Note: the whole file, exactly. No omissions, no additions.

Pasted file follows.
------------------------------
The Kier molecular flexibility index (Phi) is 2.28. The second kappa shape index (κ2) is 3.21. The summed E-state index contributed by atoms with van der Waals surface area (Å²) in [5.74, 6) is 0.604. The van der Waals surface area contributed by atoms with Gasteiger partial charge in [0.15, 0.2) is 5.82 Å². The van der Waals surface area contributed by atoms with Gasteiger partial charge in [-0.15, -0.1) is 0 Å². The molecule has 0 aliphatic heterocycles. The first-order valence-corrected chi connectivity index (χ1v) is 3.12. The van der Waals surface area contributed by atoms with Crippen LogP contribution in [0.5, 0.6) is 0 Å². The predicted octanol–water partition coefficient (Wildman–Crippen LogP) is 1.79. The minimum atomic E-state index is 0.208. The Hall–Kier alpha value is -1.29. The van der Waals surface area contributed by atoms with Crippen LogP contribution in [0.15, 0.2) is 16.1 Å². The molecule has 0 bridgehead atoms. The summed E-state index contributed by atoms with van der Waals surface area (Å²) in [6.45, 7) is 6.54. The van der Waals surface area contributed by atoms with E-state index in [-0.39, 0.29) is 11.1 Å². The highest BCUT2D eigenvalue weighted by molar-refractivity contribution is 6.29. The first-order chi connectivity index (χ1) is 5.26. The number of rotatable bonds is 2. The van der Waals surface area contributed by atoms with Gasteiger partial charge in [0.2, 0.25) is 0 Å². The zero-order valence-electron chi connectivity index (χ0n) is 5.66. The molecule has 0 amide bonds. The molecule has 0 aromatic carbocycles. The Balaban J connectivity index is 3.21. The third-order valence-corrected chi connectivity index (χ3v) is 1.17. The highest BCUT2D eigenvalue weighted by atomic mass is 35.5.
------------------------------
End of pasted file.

The Kier molecular flexibility index (Phi) is 2.28. The second kappa shape index (κ2) is 3.21. The summed E-state index contributed by atoms with van der Waals surface area (Å²) in [5.74, 6) is 0.604. The van der Waals surface area contributed by atoms with Gasteiger partial charge in [0.15, 0.2) is 5.82 Å². The van der Waals surface area contributed by atoms with Gasteiger partial charge in [-0.15, -0.1) is 0 Å². The molecule has 0 aliphatic heterocycles. The first-order valence-corrected chi connectivity index (χ1v) is 3.12. The van der Waals surface area contributed by atoms with Crippen LogP contribution in [0.5, 0.6) is 0 Å². The predicted octanol–water partition coefficient (Wildman–Crippen LogP) is 1.79. The minimum atomic E-state index is 0.208. The Hall–Kier alpha value is -1.29. The van der Waals surface area contributed by atoms with Crippen LogP contribution in [0.15, 0.2) is 16.1 Å². The molecule has 0 bridgehead atoms. The summed E-state index contributed by atoms with van der Waals surface area (Å²) in [6.45, 7) is 6.54. The van der Waals surface area contributed by atoms with E-state index in [-0.39, 0.29) is 11.1 Å². The highest BCUT2D eigenvalue weighted by molar-refractivity contribution is 6.29. The first-order chi connectivity index (χ1) is 5.26. The number of rotatable bonds is 2. The van der Waals surface area contributed by atoms with Gasteiger partial charge in [0.2, 0.25) is 0 Å². The zero-order valence-electron chi connectivity index (χ0n) is 5.66. The molecule has 0 amide bonds. The molecule has 0 aromatic carbocycles. The Balaban J connectivity index is 3.21. The third-order valence-corrected chi connectivity index (χ3v) is 1.17. The highest BCUT2D eigenvalue weighted by atomic mass is 35.5.